What's new ?

Sign Up for our Updates and Special Offers.

We don't share our list.

Visit our BLOG page and leave your comments.

Also please visit our website to view a specific Artist's work, to check our Events and Exhibit Calendar, or to make an inquiry about art. We provide free home shows for local residents. For further information please contact us or call 858-551-8108 for more details.

CLICK HERE to browse the Collections of

From the Playboy Archive

Rare Collector's pieces from Alberto Vargas and Leroy Neiman

The Original Vargas Girls by Alberto Vargas

Vargas Girl
Caption: “That’s what I call starting off the New Year with a bang!”

Alberto Vargas, arguably the greatest pinup artist of the 20th century, delighted subscribers with his beautiful Vargas Girls for nearly two decades. Certainly among PLAYBOY’S most beloved artists, he gave readers a monthly dose of his special blend of wit and sensuality. Each of his creations is unique and every reader has his or her favorite.

Although he was born in Peru and educated in Europe, Vargas made a name for himself in New York during the 1920’s illustrating posters for “Florenz Ziegfelds’s Follies”. Vargas worked for Ziegfeld until the showman died in 1932. Throughout the ‘30’s and ‘40’s, he contributed to numerous publications, among them Esquire. Best known for his lengthy collaboration with PLAYBOY, Alberto first worked for the magazine in 1957, and then became a regular contributor in 1960, when original art director Art Paul convinced Hugh Hefner that including the artist allowed PLAYBOY to offer another sophisticated depiction of the female form without having another photographic pictorial.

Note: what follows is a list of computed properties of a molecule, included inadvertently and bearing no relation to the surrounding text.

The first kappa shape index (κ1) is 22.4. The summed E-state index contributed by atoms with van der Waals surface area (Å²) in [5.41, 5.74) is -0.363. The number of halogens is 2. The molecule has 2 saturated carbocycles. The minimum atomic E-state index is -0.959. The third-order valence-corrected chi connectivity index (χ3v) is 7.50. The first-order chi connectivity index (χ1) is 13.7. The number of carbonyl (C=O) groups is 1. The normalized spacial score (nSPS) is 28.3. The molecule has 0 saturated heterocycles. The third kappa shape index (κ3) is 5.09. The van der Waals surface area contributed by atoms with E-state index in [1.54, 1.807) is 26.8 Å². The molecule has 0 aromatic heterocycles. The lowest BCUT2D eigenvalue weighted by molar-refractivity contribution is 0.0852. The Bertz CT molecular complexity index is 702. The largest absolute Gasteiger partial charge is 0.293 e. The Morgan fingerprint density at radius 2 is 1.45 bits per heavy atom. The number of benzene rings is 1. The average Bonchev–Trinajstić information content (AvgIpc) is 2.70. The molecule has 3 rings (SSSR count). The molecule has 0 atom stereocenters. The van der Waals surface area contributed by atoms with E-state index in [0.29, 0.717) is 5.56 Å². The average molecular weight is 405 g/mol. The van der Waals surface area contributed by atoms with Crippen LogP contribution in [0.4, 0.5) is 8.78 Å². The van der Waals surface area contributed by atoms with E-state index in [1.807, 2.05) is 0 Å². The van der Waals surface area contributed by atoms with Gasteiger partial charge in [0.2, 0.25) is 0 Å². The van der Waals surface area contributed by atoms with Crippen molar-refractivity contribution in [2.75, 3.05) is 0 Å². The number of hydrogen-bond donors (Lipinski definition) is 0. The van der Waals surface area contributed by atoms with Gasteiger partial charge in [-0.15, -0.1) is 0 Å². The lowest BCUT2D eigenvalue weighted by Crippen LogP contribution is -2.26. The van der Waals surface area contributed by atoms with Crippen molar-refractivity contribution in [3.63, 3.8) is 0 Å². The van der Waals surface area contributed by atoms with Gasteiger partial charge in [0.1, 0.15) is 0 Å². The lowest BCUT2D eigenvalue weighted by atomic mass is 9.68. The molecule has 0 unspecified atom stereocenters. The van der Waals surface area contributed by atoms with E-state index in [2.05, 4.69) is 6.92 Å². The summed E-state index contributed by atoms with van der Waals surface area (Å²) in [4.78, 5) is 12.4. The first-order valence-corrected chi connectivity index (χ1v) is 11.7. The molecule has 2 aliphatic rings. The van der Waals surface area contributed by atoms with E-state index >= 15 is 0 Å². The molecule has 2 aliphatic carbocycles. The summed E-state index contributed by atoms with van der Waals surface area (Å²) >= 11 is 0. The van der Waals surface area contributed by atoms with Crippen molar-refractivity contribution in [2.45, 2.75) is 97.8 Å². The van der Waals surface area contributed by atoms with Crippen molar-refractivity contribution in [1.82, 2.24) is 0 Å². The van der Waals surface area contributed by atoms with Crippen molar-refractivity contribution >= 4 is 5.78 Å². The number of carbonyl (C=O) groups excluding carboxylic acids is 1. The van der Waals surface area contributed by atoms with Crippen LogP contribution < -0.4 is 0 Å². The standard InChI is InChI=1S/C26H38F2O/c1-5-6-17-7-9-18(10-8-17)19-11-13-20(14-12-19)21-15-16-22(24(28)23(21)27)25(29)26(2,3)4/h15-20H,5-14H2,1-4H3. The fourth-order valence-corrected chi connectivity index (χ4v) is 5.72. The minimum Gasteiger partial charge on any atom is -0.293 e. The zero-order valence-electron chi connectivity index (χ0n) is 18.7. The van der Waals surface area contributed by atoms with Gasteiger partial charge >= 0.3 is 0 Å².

For over twenty years, Vargas depicted women from every walk of life. All were printed in the magazine with a caption, created by the editorial staff at PLAYBOY. An academically trained figure painter, he based each of his artworks on a live model and lovingly painted them in watercolor. In fact, many of his paintings were based on his wife Anna Mae, a dancer who he met when painting the Follies. They remained inseparable throughout the course of their lives, and although they had no children he often referred to his paintings as his “babies.”

Leroy Neiman's Femlin

Femlin pair by Leroy Neiman


Playboy’s Femlin, the impish nymphet who has teased and amused Playboy readers for five decades, celebrated her fiftieth anniversary in 2007. In 1956, artist LeRoy Neiman translated Hugh Hefner’s idea of a pint-sized, mischievous woman into living black and white for the magazine’s “Party Jokes” page. However, it wasn’t until 1957 that she donned her now familiar costume of black hair, black gloves and long, black stockings and became a legend.

To Playboy’s readers she is as recognizable as the company’s Rabbit Head Logo. She has appeared on eight Playboy covers, inspired a pictorial entitled The Femlin Comes to Life, and has advocated the Playboy lifestyle by listening to jazz, mixing cocktails and having a great time. Neiman still creates new Femlins for every issue and she remains nearly unchanged after five decades.

Playboy maintains an archive or LeRoy’s original Femlin drawings and exhibits many of them as part of its famous art collection. Painted by LeRoy in black ink, these artworks showcase not just the mischievous Femlin, but often also display original Playboy production stamps, the initials of art directors who approved the art, hand-written dates and other signs of the magazine’s production process.

LeRoy Neiman got his start at Playboy in 1954, less than a year after Hugh Hefner started the magazine. Neiman’s illustrations for Charles Beaumont’s story “Black Country” won Playboy its first art award, which was given by the Chicago Art Director’s Club. Since then he has become one of Playboy’s most beloved contributors as well as one of the most successful artists in the world.